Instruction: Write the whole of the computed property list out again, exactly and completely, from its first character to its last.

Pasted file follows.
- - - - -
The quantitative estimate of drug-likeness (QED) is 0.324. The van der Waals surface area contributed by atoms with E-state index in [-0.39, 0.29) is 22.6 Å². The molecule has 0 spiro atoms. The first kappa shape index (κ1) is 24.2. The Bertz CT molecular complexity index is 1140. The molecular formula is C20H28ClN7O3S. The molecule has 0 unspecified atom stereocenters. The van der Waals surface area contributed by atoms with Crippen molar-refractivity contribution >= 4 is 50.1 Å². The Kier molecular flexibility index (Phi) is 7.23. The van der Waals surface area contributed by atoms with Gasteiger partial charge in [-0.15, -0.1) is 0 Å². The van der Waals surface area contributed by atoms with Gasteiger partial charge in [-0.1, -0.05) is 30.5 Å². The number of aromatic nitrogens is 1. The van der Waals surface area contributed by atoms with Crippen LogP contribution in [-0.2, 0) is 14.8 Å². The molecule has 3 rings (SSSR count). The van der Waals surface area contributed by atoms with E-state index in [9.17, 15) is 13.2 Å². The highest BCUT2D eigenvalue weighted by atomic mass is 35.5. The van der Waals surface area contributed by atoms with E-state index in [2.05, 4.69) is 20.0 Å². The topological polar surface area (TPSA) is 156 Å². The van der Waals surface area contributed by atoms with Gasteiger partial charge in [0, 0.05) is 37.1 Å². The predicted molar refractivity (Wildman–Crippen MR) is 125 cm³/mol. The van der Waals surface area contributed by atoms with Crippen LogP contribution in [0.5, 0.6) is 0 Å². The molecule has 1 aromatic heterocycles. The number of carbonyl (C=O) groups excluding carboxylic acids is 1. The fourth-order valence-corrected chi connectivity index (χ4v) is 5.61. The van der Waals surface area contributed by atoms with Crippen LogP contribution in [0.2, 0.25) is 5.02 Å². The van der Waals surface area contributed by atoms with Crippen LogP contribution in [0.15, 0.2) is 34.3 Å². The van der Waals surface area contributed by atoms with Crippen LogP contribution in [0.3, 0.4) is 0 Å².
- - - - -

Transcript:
The quantitative estimate of drug-likeness (QED) is 0.324. The van der Waals surface area contributed by atoms with E-state index in [-0.39, 0.29) is 22.6 Å². The molecule has 0 spiro atoms. The first kappa shape index (κ1) is 24.2. The Bertz CT molecular complexity index is 1140. The molecular formula is C20H28ClN7O3S. The molecule has 0 unspecified atom stereocenters. The van der Waals surface area contributed by atoms with Crippen molar-refractivity contribution >= 4 is 50.1 Å². The Kier molecular flexibility index (Phi) is 7.23. The van der Waals surface area contributed by atoms with Gasteiger partial charge in [-0.15, -0.1) is 0 Å². The van der Waals surface area contributed by atoms with Gasteiger partial charge in [-0.1, -0.05) is 30.5 Å². The number of aromatic nitrogens is 1. The van der Waals surface area contributed by atoms with Crippen LogP contribution in [-0.2, 0) is 14.8 Å². The molecule has 3 rings (SSSR count). The van der Waals surface area contributed by atoms with E-state index in [9.17, 15) is 13.2 Å². The highest BCUT2D eigenvalue weighted by atomic mass is 35.5. The van der Waals surface area contributed by atoms with E-state index in [2.05, 4.69) is 20.0 Å². The topological polar surface area (TPSA) is 156 Å². The van der Waals surface area contributed by atoms with Gasteiger partial charge in [0, 0.05) is 37.1 Å². The predicted molar refractivity (Wildman–Crippen MR) is 125 cm³/mol. The van der Waals surface area contributed by atoms with Crippen LogP contribution in [0.5, 0.6) is 0 Å². The molecule has 1 aromatic heterocycles. The number of carbonyl (C=O) groups excluding carboxylic acids is 1. The fourth-order valence-corrected chi connectivity index (χ4v) is 5.61. The van der Waals surface area contributed by atoms with Crippen LogP contribution in [0.2, 0.25) is 5.02 Å². The van der Waals surface area contributed by atoms with Crippen LogP contribution in [0.15, 0.2) is 34.3 Å². The van der Waals surface area contributed by atoms with Crippen LogP contribution in [0.3, 0.4) is 0 Å².